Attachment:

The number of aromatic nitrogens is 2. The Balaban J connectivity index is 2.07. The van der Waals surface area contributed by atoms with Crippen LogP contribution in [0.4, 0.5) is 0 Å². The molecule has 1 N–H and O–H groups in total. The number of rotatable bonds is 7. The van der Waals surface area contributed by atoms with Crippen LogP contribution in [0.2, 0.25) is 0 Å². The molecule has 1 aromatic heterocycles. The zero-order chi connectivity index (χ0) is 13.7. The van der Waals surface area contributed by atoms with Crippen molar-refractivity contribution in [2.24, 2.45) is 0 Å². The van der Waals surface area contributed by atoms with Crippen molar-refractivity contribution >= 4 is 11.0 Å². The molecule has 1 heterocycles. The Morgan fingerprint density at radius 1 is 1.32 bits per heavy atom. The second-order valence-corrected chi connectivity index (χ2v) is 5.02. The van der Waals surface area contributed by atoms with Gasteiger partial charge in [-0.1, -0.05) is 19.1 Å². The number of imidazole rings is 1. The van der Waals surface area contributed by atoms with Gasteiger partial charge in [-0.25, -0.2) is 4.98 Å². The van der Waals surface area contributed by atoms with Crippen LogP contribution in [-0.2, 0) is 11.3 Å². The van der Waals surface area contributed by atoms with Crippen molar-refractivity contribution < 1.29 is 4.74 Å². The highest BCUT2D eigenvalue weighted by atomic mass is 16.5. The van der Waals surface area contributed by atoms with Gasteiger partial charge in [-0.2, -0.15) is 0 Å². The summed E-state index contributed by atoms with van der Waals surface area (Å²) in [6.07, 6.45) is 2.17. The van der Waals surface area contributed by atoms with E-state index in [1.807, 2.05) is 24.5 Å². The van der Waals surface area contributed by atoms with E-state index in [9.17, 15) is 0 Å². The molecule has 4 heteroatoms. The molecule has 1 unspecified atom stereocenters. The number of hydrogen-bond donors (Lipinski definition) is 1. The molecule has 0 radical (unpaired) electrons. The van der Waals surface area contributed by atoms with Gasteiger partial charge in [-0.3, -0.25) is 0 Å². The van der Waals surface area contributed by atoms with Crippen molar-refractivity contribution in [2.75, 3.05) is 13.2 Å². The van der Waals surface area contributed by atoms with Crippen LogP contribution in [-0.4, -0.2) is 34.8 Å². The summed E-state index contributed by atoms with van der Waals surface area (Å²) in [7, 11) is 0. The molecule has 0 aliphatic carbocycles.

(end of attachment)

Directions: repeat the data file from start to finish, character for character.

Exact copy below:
The number of aromatic nitrogens is 2. The Balaban J connectivity index is 2.07. The van der Waals surface area contributed by atoms with Crippen LogP contribution in [0.4, 0.5) is 0 Å². The molecule has 1 N–H and O–H groups in total. The number of rotatable bonds is 7. The van der Waals surface area contributed by atoms with Crippen LogP contribution in [0.2, 0.25) is 0 Å². The molecule has 1 aromatic heterocycles. The zero-order chi connectivity index (χ0) is 13.7. The van der Waals surface area contributed by atoms with Crippen molar-refractivity contribution in [2.24, 2.45) is 0 Å². The van der Waals surface area contributed by atoms with Crippen molar-refractivity contribution >= 4 is 11.0 Å². The molecule has 1 heterocycles. The Morgan fingerprint density at radius 1 is 1.32 bits per heavy atom. The second-order valence-corrected chi connectivity index (χ2v) is 5.02. The van der Waals surface area contributed by atoms with Gasteiger partial charge in [-0.1, -0.05) is 19.1 Å². The number of imidazole rings is 1. The van der Waals surface area contributed by atoms with Gasteiger partial charge in [-0.25, -0.2) is 4.98 Å². The van der Waals surface area contributed by atoms with Crippen LogP contribution in [-0.2, 0) is 11.3 Å². The van der Waals surface area contributed by atoms with Crippen molar-refractivity contribution < 1.29 is 4.74 Å². The highest BCUT2D eigenvalue weighted by atomic mass is 16.5. The van der Waals surface area contributed by atoms with Gasteiger partial charge in [-0.2, -0.15) is 0 Å². The summed E-state index contributed by atoms with van der Waals surface area (Å²) in [6.07, 6.45) is 2.17. The van der Waals surface area contributed by atoms with E-state index in [1.807, 2.05) is 24.5 Å². The van der Waals surface area contributed by atoms with E-state index in [9.17, 15) is 0 Å². The molecule has 4 heteroatoms. The molecule has 1 unspecified atom stereocenters. The number of hydrogen-bond donors (Lipinski definition) is 1. The molecule has 0 radical (unpaired) electrons. The van der Waals surface area contributed by atoms with Gasteiger partial charge in [-0.3, -0.25) is 0 Å². The van der Waals surface area contributed by atoms with Crippen molar-refractivity contribution in [2.75, 3.05) is 13.2 Å². The van der Waals surface area contributed by atoms with Crippen LogP contribution in [-0.4, -0.2) is 34.8 Å². The summed E-state index contributed by atoms with van der Waals surface area (Å²) in [7, 11) is 0. The molecule has 0 aliphatic carbocycles.